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    Maxine's Essays

    • 21st Century Regress
      Sometimes it seems like the world is going to hell and there's absolutely nothing a girl economist can do about it.
    • What Exactly Are We Crowding Out?
      The current economic downturn isn't a random draw of a black ball from an urn containing white balls and black balls. There's no sampling distribution. Very specific policies and actions landed us here. Now we must decide not only what policies need to be put in place to prevent it happening again, but also what policies would best drive us out of the ditch faster and sustainably.
    • I Wish It Were Only Butter
      We should be giving up some butter if we must. We should not give up education or health investment (or infrastructure or the environment (hello, BP). They may be the only legacies of any value that we pass on to our children and grandchildren.
    • Rational Health Investment?
      The obvious "market solution" is to improve the long run return on investments in health among the disadvantaged through meaningful and effective publicly funded education. The obvious short run "market solution" is to reduce the costs of investment and the shadow price of health for the disadvantaged by providing health insurance cover and reduced out-of-pocket costs.
    • The Socrates Parameter
      To the extent that our limbic systems respond to such engineering by over-riding the judgment of our frontal lobe and to the extent that our frontal lobe is deprived of the information it requires to make a rationally self-interested judgment, we are not only pigs and fools, we are slaves.
    • The Economic Rewards of Virtue
      If individual virtue tempers our "piggy" desires and conditions our choices to something that is both individually and socially better, then the economic rewards of virtue as embodied in and promoted by societal norms and institutions are far greater than we have ever suspected. As economists, we would do well to recognize this when we teach U max.
    • The Market for Morals
      Markets then are places where more is exchanged than goods and services, labor and product, credit, and interest. They are places where we also develop the personal virtues of temperance and prudence and the social virtues of benevolence and justice. When they function well, they produce trust, loyalty, and sympathy among those who trade there.
    • Post-Modern Applied Economics: It’s the Error Term, Stupid
      Maxine believes it’s time to refocus attention and discussion on the error term. It is often where much of the action is in our models. It is where unexpectedly catastrophic events dwell resulting in fat tails. It is where our animal spirits manifest and cause us to do the right thing or the wrong thing or the thing everyone else is doing rather than the self-interested, fully-informed rational thing. It is where God and miracles and chance dwell.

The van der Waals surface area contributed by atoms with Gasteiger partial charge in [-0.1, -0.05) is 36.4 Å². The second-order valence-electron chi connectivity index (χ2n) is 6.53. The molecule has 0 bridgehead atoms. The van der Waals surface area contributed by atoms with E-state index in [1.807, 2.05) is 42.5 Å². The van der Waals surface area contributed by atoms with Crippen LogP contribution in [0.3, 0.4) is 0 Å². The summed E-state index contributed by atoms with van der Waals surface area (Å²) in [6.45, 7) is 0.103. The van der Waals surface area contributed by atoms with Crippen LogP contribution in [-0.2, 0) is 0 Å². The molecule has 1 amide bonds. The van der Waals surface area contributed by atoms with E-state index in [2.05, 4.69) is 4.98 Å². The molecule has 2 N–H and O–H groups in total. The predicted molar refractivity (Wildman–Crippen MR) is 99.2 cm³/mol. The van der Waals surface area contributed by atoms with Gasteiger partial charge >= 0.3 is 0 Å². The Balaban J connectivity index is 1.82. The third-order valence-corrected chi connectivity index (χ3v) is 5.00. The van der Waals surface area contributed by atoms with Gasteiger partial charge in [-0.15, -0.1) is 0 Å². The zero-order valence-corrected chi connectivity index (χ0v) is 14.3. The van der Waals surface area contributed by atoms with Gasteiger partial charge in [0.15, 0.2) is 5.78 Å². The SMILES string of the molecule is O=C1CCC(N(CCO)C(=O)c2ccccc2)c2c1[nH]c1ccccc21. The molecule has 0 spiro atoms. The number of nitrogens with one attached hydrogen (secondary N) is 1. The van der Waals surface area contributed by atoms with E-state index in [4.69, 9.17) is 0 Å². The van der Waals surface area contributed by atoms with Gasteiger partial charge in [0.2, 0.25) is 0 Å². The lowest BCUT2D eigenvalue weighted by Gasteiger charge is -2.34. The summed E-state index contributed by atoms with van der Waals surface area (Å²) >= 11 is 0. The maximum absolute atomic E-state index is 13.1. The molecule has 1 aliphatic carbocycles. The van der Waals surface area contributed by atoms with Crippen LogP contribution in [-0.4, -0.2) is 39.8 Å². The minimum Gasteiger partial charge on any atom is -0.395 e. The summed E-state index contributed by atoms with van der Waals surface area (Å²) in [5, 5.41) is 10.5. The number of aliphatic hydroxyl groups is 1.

• Intergenerational Win-Win: Health Insurance, Education, Environment, Infrastructure
      So when we’re talking about fiscal stimulus packages and we’re borrowing from our grandchildren to finance them, we should be thinking about how to use stimulus monies to create value for those grandchildren AND stimulate our economy.
    • Short-term Private Payoffs, Long-term Social Costs
      The real health reform discussion, the one we should be having, is “What must we do to create a health system that is both efficient and fair?” The answer will almost certainly include relegating the private sector to markets where market forces or regulation are effective at aligning short-term private incentives and goals with long-term societal interests. If such markets are scarce or non-existent in health, then the private health sector will be of limited value.
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    That things could be different is not some Capra-esque fantasy. Treating people right is good business even in banking. The two links below are about a real life guy who was living proof of that. During the depression he carried all of the local farmers through and kept people on their farms. He was deeply revered in that community. I lived around there in the early seventies and heard lots of similar stories. I talked to a lot of the old timers about their lives and it was startling, but to a person they all talked about the depression as the best time in their lives. No one had anything, but what they had they shared and on Saturday nights the whole town would gather at a barn dance. What they had and what got them through was community, and their bank and their banker played a cohesive role.

    It looks like that first link is broken. I'll try to figure out a navigation strategy and re-post. sorry.